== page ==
Wednesday, July 22, 2009

Downtown Dells

I have a handy visitors map of the town of Wisconsin Dells, and it lists no fewer than 69 resort and motels -- not counting 18 waterfront places to stay and 17 campgrounds and three B&Bs -- 75 attractions, 27 retail establishments and 34 restaurants. These places, all eager to tunnel into your wallet, are all over the map (literally), but the majority gather along an irregular y-axis formed by the north-south US 12 and the downtown x-axis, an east-west street called Broadway. I know that it isn't a complete list, either. It doesn't include the Museum of Historic Torture Devices, for example, whose entrance I saw with my own amazed eyes.

Two years ago, we'd spend some time and some money along US 12 (see BTST August 21, 2007), but not downtown. So before leaving on Sunday, we parked in a municipal lot and wandered around downtown. It was crowded, but not as curb-to-wall crowded as, say, a street in Shanghai. Could this be the impact of the recession, or was it because Sunday afternoon is a little past peak pedestrian traffic?

I don't have any numbers on that. The Wisconsin Dells Visitors and Convention Bureau noted a few months ago that tourist spending in 2008 was up about 4 percent over 2007, totaling just over $1 billion last year. That despite the high price of gas last year, and the fact that nearby Lake Delton had drained away in early June (See BTST, June 11, 2008.) The lake has been refilled -- I saw signs welcoming it back -- and gas is cheaper this year, so who knows? The Dells may be a recession-resistant destination.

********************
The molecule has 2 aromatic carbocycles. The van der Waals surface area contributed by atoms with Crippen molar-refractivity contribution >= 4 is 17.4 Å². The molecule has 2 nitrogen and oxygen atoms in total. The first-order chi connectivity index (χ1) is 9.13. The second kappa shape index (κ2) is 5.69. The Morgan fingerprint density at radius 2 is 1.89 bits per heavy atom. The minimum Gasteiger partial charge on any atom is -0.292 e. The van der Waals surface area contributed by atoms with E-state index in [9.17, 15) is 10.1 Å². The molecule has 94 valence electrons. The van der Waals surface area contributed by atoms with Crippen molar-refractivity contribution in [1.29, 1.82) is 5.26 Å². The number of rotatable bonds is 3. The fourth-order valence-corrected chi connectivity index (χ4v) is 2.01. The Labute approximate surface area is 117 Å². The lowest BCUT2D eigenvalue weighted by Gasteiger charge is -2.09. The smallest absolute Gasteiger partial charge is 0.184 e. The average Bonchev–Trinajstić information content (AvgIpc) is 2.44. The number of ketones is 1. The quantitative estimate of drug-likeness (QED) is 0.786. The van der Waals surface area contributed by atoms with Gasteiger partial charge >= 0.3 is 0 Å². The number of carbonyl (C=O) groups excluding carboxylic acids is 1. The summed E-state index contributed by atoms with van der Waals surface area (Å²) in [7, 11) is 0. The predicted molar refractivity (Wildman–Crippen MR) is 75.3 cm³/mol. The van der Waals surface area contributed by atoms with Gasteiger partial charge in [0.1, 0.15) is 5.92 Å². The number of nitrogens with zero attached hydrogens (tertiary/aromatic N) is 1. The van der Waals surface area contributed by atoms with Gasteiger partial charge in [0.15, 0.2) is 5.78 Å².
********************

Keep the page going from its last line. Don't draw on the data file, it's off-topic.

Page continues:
If I'd been given a free stack of money (and where do they give those out?) in the downtown Dells and told to spend it, I might have visited Ripley's Believe It or Not! or Wizard Quest or the Dells 4D Special FX Theatre or Meet the Beetles (live Beatles Tribute), all of which are right there on Broadway. As it was, we went into a few small stores on the street -- filler material between the major attractions -- and had ice cream at a Dairy Queen.

We also found and walked the entire length of the Dells RiverWalk. One of the rare free sites in Wisconsin Dells, it's a paved footpath on the bluff above the Wisconsin River. It's a pleasant little walk, and note that not very many of the thousands of people on Broadway, just a hundred yards or so away, bothered with it.

Pleasant, but because of tree foliage it mostly didn't offer views of the picturesque stretch of the Wisconsin River that was the mustard seed from which the tourist town grew. The one unobstructed view was of a dam on the river. I wouldn't be for cutting trees down to make a view, but as scenic walks go, this one would be better in winter. When it might be too cold.

Still, I managed to see a slice of the dells from above. Just enough to wonder what it would have looked like 100 years ago, or even 50.

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